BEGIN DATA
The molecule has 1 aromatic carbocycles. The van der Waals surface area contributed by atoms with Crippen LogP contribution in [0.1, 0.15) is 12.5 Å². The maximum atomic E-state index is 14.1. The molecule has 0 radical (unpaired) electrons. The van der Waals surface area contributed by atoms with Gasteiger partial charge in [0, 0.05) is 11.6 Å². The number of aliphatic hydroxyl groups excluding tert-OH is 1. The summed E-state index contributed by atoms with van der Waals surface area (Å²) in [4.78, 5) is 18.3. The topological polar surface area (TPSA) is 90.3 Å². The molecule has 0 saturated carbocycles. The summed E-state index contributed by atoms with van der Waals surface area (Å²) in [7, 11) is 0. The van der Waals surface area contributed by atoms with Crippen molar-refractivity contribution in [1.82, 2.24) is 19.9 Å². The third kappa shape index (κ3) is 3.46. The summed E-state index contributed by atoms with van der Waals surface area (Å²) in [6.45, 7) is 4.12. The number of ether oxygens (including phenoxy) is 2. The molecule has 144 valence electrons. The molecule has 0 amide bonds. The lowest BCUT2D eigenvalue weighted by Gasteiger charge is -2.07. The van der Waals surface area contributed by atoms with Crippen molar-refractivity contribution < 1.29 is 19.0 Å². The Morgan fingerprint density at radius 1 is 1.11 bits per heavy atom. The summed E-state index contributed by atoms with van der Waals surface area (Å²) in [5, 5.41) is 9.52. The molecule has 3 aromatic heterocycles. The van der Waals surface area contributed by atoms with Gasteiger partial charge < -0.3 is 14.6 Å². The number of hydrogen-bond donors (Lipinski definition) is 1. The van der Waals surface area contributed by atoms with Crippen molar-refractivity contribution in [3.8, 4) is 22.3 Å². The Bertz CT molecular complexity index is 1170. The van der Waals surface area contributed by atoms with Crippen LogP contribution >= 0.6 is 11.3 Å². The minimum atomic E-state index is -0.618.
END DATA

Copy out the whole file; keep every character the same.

The molecule has 1 aromatic carbocycles. The van der Waals surface area contributed by atoms with Crippen LogP contribution in [0.1, 0.15) is 12.5 Å². The maximum atomic E-state index is 14.1. The molecule has 0 radical (unpaired) electrons. The van der Waals surface area contributed by atoms with Gasteiger partial charge in [0, 0.05) is 11.6 Å². The number of aliphatic hydroxyl groups excluding tert-OH is 1. The summed E-state index contributed by atoms with van der Waals surface area (Å²) in [4.78, 5) is 18.3. The topological polar surface area (TPSA) is 90.3 Å². The molecule has 0 saturated carbocycles. The summed E-state index contributed by atoms with van der Waals surface area (Å²) in [7, 11) is 0. The van der Waals surface area contributed by atoms with Crippen molar-refractivity contribution in [1.82, 2.24) is 19.9 Å². The third kappa shape index (κ3) is 3.46. The summed E-state index contributed by atoms with van der Waals surface area (Å²) in [6.45, 7) is 4.12. The number of ether oxygens (including phenoxy) is 2. The molecule has 144 valence electrons. The molecule has 0 amide bonds. The lowest BCUT2D eigenvalue weighted by Gasteiger charge is -2.07. The van der Waals surface area contributed by atoms with Crippen molar-refractivity contribution < 1.29 is 19.0 Å². The Morgan fingerprint density at radius 1 is 1.11 bits per heavy atom. The summed E-state index contributed by atoms with van der Waals surface area (Å²) in [5, 5.41) is 9.52. The molecule has 3 aromatic heterocycles. The van der Waals surface area contributed by atoms with Gasteiger partial charge < -0.3 is 14.6 Å². The number of hydrogen-bond donors (Lipinski definition) is 1. The van der Waals surface area contributed by atoms with Crippen molar-refractivity contribution in [3.8, 4) is 22.3 Å². The Bertz CT molecular complexity index is 1170. The van der Waals surface area contributed by atoms with Crippen LogP contribution >= 0.6 is 11.3 Å². The minimum atomic E-state index is -0.618.